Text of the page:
Negotiation may be the only way to avoid Senkaku violence
The China Post news staffHiroyuki Kurihara (栗原弘行), a relative of the current owner of four of the Senkaku Islands, called a press conference at the Foreign Correspondents Club in Tokyo last Friday, urging restraint on the part of Japan, the People's Republic of China and Taiwan so that a war may be prevented.
July 25, 2012, 11:59 am TWN
The Kurihara family owns four of the Senkakus. Koga Tatsushiro（古賀辰四郎）leased the four islets from the Japanese government after the kingdom of the Ryukyus was annexed by Meiji Japan and made the prefecture of Okinawa. Forty years ago, the heirless Koga sold the lease of Uotsuri-jima (魚釣島), Kita-Kojima (北小島), Minami-Kojima (南小島) and Kuba-jima (久場島) to his friend Kurihara, the father of Hiroyuki, Kunioki (國起) and Kazuko (和子). At present, the first three islets are leased to Hiroyuki's elder brother, who is over 70 and heirless, while Kazuko owns the lease on Kuba-jima, which is managed by the Japanese Ministry Of Defense as a target range.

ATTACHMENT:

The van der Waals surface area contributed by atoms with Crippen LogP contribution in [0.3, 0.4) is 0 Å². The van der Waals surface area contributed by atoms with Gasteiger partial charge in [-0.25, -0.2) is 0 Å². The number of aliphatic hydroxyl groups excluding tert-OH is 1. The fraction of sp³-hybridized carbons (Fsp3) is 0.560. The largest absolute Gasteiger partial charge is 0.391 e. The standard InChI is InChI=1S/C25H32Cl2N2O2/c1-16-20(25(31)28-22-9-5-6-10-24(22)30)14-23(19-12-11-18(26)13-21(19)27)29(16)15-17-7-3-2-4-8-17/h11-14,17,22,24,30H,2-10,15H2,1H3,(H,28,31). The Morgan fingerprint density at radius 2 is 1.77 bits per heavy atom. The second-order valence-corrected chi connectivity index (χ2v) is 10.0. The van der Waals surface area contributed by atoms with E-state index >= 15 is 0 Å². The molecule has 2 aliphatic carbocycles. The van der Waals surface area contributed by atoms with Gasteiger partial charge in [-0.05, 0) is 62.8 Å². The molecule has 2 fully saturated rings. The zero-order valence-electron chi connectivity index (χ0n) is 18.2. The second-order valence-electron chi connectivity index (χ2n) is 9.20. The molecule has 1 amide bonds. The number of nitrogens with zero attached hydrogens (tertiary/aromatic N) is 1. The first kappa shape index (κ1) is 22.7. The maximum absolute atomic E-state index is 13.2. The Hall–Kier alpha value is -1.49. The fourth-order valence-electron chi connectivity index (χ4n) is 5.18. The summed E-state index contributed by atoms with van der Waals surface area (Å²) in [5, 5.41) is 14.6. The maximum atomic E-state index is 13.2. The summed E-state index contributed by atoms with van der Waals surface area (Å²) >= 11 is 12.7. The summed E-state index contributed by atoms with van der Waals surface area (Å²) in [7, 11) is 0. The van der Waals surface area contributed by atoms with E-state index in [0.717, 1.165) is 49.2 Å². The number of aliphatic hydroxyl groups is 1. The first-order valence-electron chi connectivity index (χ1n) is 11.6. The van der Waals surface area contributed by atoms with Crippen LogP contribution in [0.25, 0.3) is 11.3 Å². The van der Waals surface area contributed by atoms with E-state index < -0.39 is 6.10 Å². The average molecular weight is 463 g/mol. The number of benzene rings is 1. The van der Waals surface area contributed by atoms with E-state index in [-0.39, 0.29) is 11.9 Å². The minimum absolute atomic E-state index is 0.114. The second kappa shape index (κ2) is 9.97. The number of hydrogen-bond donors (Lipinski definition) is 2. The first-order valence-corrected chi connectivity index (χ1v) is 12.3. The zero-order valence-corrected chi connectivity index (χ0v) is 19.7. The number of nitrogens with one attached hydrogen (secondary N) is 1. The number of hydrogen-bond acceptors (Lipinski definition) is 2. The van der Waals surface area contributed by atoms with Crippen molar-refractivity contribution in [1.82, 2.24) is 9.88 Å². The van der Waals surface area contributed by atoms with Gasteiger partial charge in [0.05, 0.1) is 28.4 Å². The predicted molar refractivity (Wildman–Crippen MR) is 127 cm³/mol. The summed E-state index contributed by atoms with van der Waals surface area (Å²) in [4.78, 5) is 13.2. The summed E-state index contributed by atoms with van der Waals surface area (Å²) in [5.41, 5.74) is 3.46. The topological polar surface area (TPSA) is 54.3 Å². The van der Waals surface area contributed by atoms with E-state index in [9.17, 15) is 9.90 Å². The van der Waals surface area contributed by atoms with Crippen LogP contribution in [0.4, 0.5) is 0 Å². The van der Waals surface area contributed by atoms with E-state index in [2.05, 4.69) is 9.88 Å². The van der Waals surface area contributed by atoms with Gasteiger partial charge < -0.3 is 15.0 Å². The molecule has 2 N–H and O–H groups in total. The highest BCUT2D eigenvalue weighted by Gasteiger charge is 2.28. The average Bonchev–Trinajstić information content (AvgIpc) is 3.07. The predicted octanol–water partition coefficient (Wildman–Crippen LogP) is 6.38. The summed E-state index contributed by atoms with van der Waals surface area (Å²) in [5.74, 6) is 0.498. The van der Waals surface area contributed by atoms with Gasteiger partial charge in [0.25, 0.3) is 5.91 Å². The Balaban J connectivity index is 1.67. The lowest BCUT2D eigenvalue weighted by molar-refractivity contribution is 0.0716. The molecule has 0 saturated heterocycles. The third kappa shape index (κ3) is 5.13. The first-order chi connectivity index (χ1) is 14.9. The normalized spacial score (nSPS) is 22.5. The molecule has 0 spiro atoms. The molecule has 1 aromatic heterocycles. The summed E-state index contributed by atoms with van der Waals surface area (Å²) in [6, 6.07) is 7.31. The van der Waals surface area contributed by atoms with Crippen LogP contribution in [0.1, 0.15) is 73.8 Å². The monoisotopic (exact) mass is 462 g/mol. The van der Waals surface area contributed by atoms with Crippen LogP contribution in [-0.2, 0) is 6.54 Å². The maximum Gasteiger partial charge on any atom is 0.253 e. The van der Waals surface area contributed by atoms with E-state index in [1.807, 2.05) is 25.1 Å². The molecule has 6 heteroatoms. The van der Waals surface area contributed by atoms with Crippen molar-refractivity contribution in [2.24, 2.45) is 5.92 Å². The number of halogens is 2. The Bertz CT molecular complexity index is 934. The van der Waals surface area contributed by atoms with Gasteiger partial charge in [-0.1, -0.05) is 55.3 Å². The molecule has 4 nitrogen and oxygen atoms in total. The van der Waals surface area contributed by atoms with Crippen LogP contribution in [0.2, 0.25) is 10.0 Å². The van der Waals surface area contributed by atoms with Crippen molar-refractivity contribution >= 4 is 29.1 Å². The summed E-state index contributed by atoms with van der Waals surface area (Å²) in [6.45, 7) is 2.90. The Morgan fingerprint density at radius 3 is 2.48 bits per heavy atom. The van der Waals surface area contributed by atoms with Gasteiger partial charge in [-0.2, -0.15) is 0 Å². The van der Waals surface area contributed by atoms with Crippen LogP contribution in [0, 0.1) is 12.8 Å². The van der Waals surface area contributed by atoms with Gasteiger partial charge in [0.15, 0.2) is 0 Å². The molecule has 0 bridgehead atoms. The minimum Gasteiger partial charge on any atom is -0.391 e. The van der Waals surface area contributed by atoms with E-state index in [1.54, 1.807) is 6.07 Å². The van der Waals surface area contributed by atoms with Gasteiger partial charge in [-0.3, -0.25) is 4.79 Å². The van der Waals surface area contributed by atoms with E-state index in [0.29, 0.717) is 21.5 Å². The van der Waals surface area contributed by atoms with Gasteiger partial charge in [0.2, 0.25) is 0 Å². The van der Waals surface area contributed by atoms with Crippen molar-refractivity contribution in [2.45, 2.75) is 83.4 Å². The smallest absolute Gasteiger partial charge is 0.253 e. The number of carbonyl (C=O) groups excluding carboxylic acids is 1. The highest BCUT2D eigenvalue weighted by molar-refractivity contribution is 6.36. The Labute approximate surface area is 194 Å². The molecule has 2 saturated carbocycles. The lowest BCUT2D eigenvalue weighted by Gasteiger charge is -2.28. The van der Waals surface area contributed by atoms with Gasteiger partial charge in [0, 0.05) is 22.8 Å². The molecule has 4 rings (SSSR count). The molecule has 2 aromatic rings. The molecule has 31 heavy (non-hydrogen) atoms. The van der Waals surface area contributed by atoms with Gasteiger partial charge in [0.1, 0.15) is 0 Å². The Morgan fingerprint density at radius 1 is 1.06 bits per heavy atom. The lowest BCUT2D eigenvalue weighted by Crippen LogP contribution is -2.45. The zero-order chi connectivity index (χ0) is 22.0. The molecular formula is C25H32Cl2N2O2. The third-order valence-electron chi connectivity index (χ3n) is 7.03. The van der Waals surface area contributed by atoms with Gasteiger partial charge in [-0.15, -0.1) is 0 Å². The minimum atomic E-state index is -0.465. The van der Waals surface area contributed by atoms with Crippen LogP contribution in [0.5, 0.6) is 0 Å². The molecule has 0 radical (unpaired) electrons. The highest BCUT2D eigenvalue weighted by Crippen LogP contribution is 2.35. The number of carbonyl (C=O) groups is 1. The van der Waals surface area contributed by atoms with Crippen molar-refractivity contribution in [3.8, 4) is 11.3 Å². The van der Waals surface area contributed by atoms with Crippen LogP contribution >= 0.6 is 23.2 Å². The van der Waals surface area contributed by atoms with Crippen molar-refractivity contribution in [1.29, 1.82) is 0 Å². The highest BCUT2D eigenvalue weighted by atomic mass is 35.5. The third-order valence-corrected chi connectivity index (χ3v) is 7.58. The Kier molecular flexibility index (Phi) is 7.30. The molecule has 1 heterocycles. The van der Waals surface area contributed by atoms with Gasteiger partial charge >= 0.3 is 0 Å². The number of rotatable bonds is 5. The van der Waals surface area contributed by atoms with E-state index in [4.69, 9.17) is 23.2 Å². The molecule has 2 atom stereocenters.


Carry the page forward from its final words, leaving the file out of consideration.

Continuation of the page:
According to Hiroyuki Kurihara, many Japanese entrepreneurs have tried to purchase his elder brother's lease, but no deal has been made. Mr. Kurihara said, on behalf of his brother Kunioki who is aging and heirless, that he wishes to sell the islet trio to Governor Shintaro Ishihara of Tokyo rather than the Japanese government. The reason is simple, Kurihara said, because “Governor Ishihara has made the offer first.” Months after Ishihara had made clear his intention to buy the three islets and started raising a fund for the purchase on behalf of his Tokyo metropolitan government, Prime Minister Yoshihiko Noda declared he would “nationalize” the three uninhabited islands. The lease will expire shortly, and Ishihara is trying to send a survey mission to the Senkakus. It's up to the granter of the lease rather than the leaseholder to permit access to the islets, Mr. Kurihara pointed out, adding: “The government may have to grant permission for a visit by the survey team.”